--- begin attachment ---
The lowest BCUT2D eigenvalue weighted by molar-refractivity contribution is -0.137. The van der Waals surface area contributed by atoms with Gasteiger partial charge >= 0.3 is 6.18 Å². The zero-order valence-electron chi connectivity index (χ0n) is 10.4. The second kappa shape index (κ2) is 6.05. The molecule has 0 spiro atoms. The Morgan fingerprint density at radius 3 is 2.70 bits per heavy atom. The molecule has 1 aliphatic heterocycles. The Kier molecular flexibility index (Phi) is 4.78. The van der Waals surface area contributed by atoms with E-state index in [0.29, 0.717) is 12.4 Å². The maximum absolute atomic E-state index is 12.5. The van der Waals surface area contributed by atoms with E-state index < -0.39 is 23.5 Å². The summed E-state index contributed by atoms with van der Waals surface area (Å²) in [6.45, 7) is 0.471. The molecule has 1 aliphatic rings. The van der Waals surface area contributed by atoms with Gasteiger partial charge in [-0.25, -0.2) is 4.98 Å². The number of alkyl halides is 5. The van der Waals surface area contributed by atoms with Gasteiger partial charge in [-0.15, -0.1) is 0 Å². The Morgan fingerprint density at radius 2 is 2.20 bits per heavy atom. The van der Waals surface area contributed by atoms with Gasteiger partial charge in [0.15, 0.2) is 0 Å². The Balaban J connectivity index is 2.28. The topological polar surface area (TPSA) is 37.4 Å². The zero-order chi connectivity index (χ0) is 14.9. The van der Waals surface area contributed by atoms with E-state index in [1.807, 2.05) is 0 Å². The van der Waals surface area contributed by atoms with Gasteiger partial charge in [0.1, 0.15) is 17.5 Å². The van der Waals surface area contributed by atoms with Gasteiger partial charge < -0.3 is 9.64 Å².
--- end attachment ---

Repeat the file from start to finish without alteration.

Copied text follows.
The lowest BCUT2D eigenvalue weighted by molar-refractivity contribution is -0.137. The van der Waals surface area contributed by atoms with Gasteiger partial charge >= 0.3 is 6.18 Å². The zero-order valence-electron chi connectivity index (χ0n) is 10.4. The second kappa shape index (κ2) is 6.05. The molecule has 0 spiro atoms. The Morgan fingerprint density at radius 3 is 2.70 bits per heavy atom. The molecule has 1 aliphatic heterocycles. The Kier molecular flexibility index (Phi) is 4.78. The van der Waals surface area contributed by atoms with E-state index in [0.29, 0.717) is 12.4 Å². The maximum absolute atomic E-state index is 12.5. The van der Waals surface area contributed by atoms with E-state index < -0.39 is 23.5 Å². The summed E-state index contributed by atoms with van der Waals surface area (Å²) in [6.45, 7) is 0.471. The molecule has 1 aliphatic rings. The van der Waals surface area contributed by atoms with Gasteiger partial charge in [-0.25, -0.2) is 4.98 Å². The number of alkyl halides is 5. The van der Waals surface area contributed by atoms with Gasteiger partial charge in [-0.15, -0.1) is 0 Å². The Morgan fingerprint density at radius 2 is 2.20 bits per heavy atom. The van der Waals surface area contributed by atoms with Gasteiger partial charge in [0.15, 0.2) is 0 Å². The Balaban J connectivity index is 2.28. The topological polar surface area (TPSA) is 37.4 Å². The zero-order chi connectivity index (χ0) is 14.9. The van der Waals surface area contributed by atoms with E-state index in [1.807, 2.05) is 0 Å². The van der Waals surface area contributed by atoms with Gasteiger partial charge in [0.1, 0.15) is 17.5 Å². The van der Waals surface area contributed by atoms with Gasteiger partial charge < -0.3 is 9.64 Å².